I don't watch NASCAR, but if I did, I would imagine I'd be incredibly annoyed by the commercials. With nonstop action from the start to the checkered flag, there's no good way to incorporate advertisements without missing some of the race. There likely never will be a perfect solution to this quagmire, but ESPN has come up with a workable answer: split screen.

In its upfront presentation, the sports leader announced it will begin showing all commercials during the second half of races on the left side of the screen, leaving the right half free for a silent live feed. Called NASCAR NonStop, the new technology will only apply to the final 10 races during the season beginning on September 18th. If it's a raging success and profits don't take too much of a hit, it's possible the practice may be expanded to include the rest of the season the following year.

It's about time something was done. The majority of popular sports in America are either randomly suited for television broadcast or have adapted to make themselves suited for television broadcast. Baseball, football and hockey have all, over the years, incorporated special television timeouts to allow advertisers to get their say, while baseball and tennis have intermittent stoppages after each half inning or changeover already built in. Golf and soccer don't cater well to television, but the former frequently airs its major tournaments almost commercial-less during the back nine and the latter typically has each half sponsored by an individual company. NASCAR was the only real holdout, at least until today's announcement.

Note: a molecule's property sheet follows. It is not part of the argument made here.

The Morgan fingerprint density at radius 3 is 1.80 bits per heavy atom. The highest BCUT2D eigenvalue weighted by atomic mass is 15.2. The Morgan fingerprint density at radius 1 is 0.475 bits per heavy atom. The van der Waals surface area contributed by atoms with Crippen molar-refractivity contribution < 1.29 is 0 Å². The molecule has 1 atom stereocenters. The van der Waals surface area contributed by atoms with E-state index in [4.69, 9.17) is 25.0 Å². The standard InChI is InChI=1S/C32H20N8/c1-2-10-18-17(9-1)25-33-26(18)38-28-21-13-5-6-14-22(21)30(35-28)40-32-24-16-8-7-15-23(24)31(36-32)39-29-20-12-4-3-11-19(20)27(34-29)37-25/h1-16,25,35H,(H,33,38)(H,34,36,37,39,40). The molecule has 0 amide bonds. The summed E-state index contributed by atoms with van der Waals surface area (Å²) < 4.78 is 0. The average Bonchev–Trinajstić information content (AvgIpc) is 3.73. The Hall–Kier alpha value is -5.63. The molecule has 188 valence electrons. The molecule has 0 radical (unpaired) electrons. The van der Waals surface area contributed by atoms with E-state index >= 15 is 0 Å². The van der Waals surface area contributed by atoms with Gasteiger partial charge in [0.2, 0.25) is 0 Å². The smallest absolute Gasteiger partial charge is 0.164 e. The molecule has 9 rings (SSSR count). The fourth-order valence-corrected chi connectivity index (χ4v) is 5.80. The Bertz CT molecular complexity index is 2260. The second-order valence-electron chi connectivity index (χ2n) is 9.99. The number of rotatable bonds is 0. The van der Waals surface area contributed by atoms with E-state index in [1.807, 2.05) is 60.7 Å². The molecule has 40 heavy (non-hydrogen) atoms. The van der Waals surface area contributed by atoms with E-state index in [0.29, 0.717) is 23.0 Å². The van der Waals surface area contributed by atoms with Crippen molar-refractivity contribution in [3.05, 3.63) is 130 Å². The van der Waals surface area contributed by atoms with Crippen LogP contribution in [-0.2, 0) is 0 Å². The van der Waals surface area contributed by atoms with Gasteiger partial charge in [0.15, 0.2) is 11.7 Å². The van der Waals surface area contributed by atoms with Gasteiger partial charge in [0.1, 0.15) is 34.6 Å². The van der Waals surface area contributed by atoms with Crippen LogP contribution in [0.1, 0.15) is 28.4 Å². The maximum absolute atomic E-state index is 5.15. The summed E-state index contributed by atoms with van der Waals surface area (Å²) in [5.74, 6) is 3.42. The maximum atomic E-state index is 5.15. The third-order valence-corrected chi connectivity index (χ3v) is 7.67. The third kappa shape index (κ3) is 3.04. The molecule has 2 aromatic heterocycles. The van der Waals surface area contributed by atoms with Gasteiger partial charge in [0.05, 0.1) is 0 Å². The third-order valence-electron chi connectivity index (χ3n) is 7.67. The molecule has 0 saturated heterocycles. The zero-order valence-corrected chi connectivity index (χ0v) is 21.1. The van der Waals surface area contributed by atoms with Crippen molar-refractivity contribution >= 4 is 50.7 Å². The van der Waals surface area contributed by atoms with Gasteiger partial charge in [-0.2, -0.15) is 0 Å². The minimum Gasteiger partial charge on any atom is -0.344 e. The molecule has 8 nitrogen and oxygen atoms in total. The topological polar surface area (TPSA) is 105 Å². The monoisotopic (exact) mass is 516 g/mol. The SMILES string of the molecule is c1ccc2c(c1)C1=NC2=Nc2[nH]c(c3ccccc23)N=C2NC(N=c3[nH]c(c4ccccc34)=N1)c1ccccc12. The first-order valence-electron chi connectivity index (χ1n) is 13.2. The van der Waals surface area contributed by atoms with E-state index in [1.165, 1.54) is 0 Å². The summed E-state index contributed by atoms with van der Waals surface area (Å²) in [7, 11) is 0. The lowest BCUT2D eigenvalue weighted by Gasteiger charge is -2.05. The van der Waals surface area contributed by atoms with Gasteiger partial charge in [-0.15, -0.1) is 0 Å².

According to The Hollywood Reporter, once the split-screen begins in September, it may take a bit of an adjustment for viewers to settle into the dual broadcasts, but it seems like even half the race is better than nothing. We'll see how well it goes over.

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